Two groups are isomorphic if they have the same algebraic structure -- i.e. they’re essentially the same group except the elements have different names. It is useful to see whether G(K/Q) is isomorphic to a group that we know and understand. Two important classes of groups that are well understood are cyclic groups and permutation groups.

Examples of Groups

The cyclic group C(n) of order n is the set {0,1,2,3,..,n-1}, with • being addition mod n. From the example of L=Q(√2), L has G(L/Q)={e,t} with • being function composition. This is actually isomorphic to C(2)={0, 1}.

Permutation groups consist of functions that permute some "letters". We'll use S(n) to denote the group of permutations of n letters. For example, S(3) is all the permutations of letters {a, b, c}. A function F that takes a→b, b→a, c→c is one such permutation (and hence an element of S(3)).

The Fundamental Theorem of Galois Theory

Galois noticed that for a Galois extension K/Q, there is a link between "subfields" of K containing Q, and "subgroups" of G=G(K/Q). The quoted words mean exactly what you might think -- a subfield of K is a field L that is contained in K (and is closed under +, -, x, ÷). For example, Q is a subfield of R, and Q is a subfield of Q(√2). A subgroup of G is a group H that is contained in G (that is closed under • and contains the identity element). For example, the subset {0,2,4} is a subgroup of C(6) = {0,1,2,3,4,5}.

More concretely, there is a 1-1 correspondence between subfields of L and subgroups of H:

- For a subfield L of K containing Q, there is a subgroup H of G corresponding exactly to the automorphisms that fix all of L -- i.e. f(x)=x for all x in L, not just Q.
- The reverse is true as well: if H is a subgroup of G, then there is some subfield L of K containing Q that is fixed by all of H.

In particular, whenever L/Q is itself a Galois extension, H is a normal subgroup of G. Think of H being normal as H being well-behaved enough that the quotient G/H is another group. We won't get into what this means, but this group G/H turns out to be isomorphic to G(L/Q).

For a concrete example, let’s take K=Q(i, ∛2). It’s possible to show that K/Q is a Galois extension, and that G=G(K/Q) is isomorphic to S(3). In particular, the subfields of K are Q(i) and Q(∛2), and they correspond to subgroups of S(3) isomorphic to C(3) and S(2). We saw before that Q(i) is a Galois extension, and C(3) happens to be normal in S(3).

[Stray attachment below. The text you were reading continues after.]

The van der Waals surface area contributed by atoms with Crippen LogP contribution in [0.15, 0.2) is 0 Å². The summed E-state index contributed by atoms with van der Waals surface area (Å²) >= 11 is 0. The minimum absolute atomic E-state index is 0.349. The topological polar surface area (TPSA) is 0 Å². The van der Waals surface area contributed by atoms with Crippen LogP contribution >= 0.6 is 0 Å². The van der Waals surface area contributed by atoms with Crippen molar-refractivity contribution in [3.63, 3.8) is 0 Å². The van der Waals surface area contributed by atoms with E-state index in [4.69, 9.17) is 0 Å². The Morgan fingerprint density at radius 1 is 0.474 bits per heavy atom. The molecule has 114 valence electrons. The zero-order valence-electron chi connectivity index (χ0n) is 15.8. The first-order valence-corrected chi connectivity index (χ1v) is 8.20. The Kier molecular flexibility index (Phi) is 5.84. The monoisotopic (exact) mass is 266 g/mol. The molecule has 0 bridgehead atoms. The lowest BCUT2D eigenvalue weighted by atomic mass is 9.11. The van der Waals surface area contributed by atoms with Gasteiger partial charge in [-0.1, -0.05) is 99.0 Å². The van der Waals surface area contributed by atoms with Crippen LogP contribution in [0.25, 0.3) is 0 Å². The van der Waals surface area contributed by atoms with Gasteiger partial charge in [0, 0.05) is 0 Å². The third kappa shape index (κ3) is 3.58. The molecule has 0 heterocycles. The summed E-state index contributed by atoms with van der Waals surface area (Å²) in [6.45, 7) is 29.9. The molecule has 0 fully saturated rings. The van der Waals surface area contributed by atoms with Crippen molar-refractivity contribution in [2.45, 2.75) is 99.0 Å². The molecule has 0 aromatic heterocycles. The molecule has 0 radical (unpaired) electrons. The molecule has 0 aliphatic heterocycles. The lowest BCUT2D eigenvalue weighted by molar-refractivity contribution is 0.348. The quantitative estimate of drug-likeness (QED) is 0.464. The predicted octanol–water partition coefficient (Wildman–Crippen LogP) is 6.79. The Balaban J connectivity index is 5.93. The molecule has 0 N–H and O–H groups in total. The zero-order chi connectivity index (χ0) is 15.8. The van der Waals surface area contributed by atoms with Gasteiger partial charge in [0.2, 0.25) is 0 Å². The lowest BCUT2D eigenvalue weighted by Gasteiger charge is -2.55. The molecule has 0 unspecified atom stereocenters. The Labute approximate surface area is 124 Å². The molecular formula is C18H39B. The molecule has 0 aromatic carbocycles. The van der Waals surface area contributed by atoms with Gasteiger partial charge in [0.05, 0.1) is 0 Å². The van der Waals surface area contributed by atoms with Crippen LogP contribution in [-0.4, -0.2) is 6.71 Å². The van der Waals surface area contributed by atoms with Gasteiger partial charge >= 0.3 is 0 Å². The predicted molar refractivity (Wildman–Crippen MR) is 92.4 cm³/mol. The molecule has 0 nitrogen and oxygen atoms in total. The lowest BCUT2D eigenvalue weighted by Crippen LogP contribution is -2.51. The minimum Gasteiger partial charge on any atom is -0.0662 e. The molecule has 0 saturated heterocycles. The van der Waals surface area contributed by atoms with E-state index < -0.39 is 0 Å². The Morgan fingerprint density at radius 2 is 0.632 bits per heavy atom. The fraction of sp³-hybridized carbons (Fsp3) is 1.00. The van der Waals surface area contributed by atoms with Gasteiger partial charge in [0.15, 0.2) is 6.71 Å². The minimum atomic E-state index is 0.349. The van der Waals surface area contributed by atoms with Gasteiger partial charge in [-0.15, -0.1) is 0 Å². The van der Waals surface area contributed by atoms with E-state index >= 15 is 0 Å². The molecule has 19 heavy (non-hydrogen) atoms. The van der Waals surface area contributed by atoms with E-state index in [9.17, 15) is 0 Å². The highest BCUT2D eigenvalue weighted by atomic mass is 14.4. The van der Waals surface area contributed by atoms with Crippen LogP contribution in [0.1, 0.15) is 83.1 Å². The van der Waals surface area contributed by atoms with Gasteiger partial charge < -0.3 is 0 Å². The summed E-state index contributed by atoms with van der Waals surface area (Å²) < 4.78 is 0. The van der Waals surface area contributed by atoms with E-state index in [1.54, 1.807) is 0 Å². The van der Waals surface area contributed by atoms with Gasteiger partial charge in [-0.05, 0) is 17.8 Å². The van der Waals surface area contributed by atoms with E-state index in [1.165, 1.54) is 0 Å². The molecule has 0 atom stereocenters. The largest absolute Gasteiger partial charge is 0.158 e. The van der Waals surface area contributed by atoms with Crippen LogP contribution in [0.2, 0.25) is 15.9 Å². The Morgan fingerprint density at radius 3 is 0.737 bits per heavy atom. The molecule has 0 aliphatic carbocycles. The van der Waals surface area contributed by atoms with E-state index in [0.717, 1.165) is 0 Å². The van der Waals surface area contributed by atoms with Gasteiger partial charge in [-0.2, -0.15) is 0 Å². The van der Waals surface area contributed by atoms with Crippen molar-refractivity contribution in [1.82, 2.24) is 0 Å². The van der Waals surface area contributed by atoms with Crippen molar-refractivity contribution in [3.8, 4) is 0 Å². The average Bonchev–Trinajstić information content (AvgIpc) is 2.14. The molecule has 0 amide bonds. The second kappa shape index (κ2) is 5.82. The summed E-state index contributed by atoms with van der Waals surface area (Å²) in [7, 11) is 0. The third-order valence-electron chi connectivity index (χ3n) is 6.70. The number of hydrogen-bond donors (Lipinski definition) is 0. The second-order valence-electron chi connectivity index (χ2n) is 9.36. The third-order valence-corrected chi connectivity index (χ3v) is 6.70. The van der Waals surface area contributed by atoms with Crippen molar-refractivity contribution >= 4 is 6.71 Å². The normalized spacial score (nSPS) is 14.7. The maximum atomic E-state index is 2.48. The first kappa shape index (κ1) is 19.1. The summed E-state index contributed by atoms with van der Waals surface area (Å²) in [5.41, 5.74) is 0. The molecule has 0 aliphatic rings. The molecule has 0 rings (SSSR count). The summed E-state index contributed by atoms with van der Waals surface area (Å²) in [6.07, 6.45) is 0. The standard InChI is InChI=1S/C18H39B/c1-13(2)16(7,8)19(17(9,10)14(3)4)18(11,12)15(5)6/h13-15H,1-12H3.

Linking Back to the Big Idea

Suppose p(x) is a degree 5 polynomial, and that it has a root x that is solvable in radicals. Then really, x is in some field K containing Q, where K can be "built up" from Q by successively adjoining (n√α), the n-th root of α, for some n and α. For example, take x=√(2+ √5). We set L=Q(√5) and K=L(√(2+√5)) to "build up" K in this manner.

Solvable Fields

In general, we call an extension K/Q solvable if K=K0⊇K1⊇K2⊇...⊇Q, where each K(i-1)=Ki(n√α) for some n and α. This is exactly the construction we had a paragraph ago. As another example, K=Q(i, ∛2) is a solvable extension since Q(i, ∛2)=Q(i)(∛2)⊇Q(i)⊇Q is in the desired form (recall i=√(-1)).

For a polynomial p(x) in Q, the splitting field K of p(x) is the smallest field containing all the roots of p(x), so the roots of p(x) are solvable in radicals if and only if K is solvable.

Solvable Groups

We can actually assume (ignoring some subtleties) that each K(i-1)/Ki from above is a Galois extension. In this case each G(K(i-1)/Ki) is actually isomorphic to C(n) for some n.

Thus in order for a field extension K/Q to be solvable, G=G(K/Q) must be in a particular form: there has to be a chain of subgroups, G=G0⊇G1⊇G2⊇...⊇{e}, where each Gi is a normal subgroup of G(i-1) and Gi/G(i-1)=C(n) for some n, and {e} is the trivial group with just the identity element. In the case of K=Q(i, ∛2), the chain of subgroups looks like G(K/Q)=S(3)⊇C(3)⊇{e}.

A Quintic Formula Cannot Exist

To recap, roots of p(x) being solvable in radicals requires the splitting field K of p(x) to be a solvable field, which in turn requires G(K/Q) to be a solvable group.

But with a little group theory, we can show that S(5) is not solvable. Further, any quintic polynomial with two non-real roots has Galois group S(5). These last facts require some more concepts to develop, but in any case -- not all roots of quintic polynomials are solvable in radicals.